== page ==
I’ve had many conversations with clients over the last few weeks who are struggling with pressure and stresses at work. It’s a common story but one often brushed aside as though we’re all expected just to get on with it. There’s only so much one person can do and yet we’re often pressured to do more. Is our expectation of what one person can do wildly unrealistic? And why are we being pressured to do so much more than what’s humanly possible?
Stress, pressure and emotional turmoil in any capacity, be it at work or home is no small thing. In fact, the toll it can take on our bodies and our minds can be debilitating. Our minds are every bit as important as our bodies, if not more. A healthy mind underpins our ability to live, learn and work in an increasingly complex and fast-paced world. 45% of Australian adults will experience a mental health condition in their lifetime. 1 in 5 of us is experiencing a mental health condition right now! The statistics speak for themselves. Something needs to change.
It’s easy to blame our stress on our boss or a difficult client but more often than not we create the stress ourselves without realising it. Our stress can come from how much we expect of ourselves and the timeframes we give ourselves to do anything. We want to be all things to all people and that’s simply not possible. When this happens we just need to sit back, catch our breath and say it’s okay to go slow, it’s okay to take our time and ask “who am I doing this for anyway?”. If the pressure is coming from elsewhere, its okay to speak up and say “I’m not okay with this”.
Most of us go into a shell and become very fatigued when our minds are in emotional meltdown, its very common to hibernate, to brush things under the carpet, to close ourselves off and not speak up or ask for help. We may be exhausted, paddling as fast as we can but still drowning. Sometimes we’re so busy “getting on with it” we don’t even stop to check if our workload is realistic and feel we don’t have the time to ask for help.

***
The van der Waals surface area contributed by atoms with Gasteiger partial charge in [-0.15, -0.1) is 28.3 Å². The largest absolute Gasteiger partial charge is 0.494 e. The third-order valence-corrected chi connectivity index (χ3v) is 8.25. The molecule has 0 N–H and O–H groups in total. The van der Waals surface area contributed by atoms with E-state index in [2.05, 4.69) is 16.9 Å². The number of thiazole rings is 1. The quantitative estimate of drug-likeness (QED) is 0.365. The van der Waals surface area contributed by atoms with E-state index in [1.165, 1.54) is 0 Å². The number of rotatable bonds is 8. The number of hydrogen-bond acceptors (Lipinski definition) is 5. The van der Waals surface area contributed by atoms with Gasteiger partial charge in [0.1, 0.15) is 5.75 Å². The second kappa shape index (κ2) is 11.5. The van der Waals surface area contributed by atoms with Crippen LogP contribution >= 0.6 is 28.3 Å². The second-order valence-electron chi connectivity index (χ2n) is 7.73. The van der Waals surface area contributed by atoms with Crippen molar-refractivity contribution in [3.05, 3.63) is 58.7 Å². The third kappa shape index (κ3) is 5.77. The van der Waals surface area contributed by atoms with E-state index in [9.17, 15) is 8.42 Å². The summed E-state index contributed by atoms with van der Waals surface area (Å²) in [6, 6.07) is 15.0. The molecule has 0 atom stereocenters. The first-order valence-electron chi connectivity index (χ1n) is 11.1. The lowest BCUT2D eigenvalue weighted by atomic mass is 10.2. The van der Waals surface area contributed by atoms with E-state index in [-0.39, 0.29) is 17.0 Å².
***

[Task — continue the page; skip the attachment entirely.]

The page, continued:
The positive news is there are many things we can do to help relieve some of the tension and pressures we deal with on a day to day basis.
Exercise – Great for the mind, body & soul. Dr Nicola Burton, senior research fellow in the University of Queensland’s school of human movement studies, says when it comes to exercise “Even if you don’t have depression or anxiety or a serious mental illness that you want help managing, you can enhance your wellbeing and vitality.” This is because exercise can boost mood, concentration, alertness, and even your propensity to look on the bright side, she says. “We’ve just done a study showing people who engage in regular exercise experience higher levels of optimism.” Sometimes it feels like you’re too busy to excercise. In reality, a one hour workout is only 4% of your day. Exercise can improve your productivity and you have a much better chance of getting through that to-do list if you’re feeling refreshed and reenergised.
Communication – Letting people know that it’s not okay to expect the impossible, saying ‘no’, letting our loved ones know we are struggling, making those around us at work or home aware that you’re doing it tough. Sometime’s we do such a good job of pretending everything’s okay that no one realises it’s not. If people don’t know you’re struggling they can’t support you.
Relaxation – Taking some time out to do something for ourselves e.g. a massage, a night away, a call with an old friend, reading a book, going to a concert or simply quiet time at home with a movie or meditating. In our digitally-connected world, un-plugging from technology can really help us wind-down too. Turn your phone off – go on, I dare you.
So can we all agree, we are not robots and it’s alright to be human. It’s okay to say ‘no’ or ‘not right now’. Relax and reach-out, and don’t disregard the power of exercise. Let’s commit to taking care of our minds, as well as our bodies.
Kate Kesans, June 2018